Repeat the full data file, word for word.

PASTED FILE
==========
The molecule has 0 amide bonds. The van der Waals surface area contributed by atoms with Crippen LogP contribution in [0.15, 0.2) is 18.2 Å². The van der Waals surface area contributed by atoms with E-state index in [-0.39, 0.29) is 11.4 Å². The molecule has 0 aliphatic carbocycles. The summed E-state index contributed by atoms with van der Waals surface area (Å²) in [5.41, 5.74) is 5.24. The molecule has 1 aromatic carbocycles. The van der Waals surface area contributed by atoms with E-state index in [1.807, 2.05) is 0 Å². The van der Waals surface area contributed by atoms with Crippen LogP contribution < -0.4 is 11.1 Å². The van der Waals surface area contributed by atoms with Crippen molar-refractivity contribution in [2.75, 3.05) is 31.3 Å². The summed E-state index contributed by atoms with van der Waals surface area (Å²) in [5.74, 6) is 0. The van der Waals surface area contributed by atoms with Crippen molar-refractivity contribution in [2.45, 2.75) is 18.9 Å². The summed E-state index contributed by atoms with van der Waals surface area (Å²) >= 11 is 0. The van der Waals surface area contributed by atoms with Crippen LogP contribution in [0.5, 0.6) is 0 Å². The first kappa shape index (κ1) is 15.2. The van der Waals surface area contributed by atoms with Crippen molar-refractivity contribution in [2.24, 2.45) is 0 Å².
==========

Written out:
The molecule has 0 amide bonds. The van der Waals surface area contributed by atoms with Crippen LogP contribution in [0.15, 0.2) is 18.2 Å². The van der Waals surface area contributed by atoms with E-state index in [-0.39, 0.29) is 11.4 Å². The molecule has 0 aliphatic carbocycles. The summed E-state index contributed by atoms with van der Waals surface area (Å²) in [5.41, 5.74) is 5.24. The molecule has 1 aromatic carbocycles. The van der Waals surface area contributed by atoms with E-state index in [1.807, 2.05) is 0 Å². The van der Waals surface area contributed by atoms with Crippen LogP contribution < -0.4 is 11.1 Å². The van der Waals surface area contributed by atoms with Crippen molar-refractivity contribution in [2.75, 3.05) is 31.3 Å². The summed E-state index contributed by atoms with van der Waals surface area (Å²) in [5.74, 6) is 0. The van der Waals surface area contributed by atoms with Crippen molar-refractivity contribution in [2.45, 2.75) is 18.9 Å². The summed E-state index contributed by atoms with van der Waals surface area (Å²) >= 11 is 0. The van der Waals surface area contributed by atoms with Crippen LogP contribution in [0.5, 0.6) is 0 Å². The first kappa shape index (κ1) is 15.2. The van der Waals surface area contributed by atoms with Crippen molar-refractivity contribution in [2.24, 2.45) is 0 Å².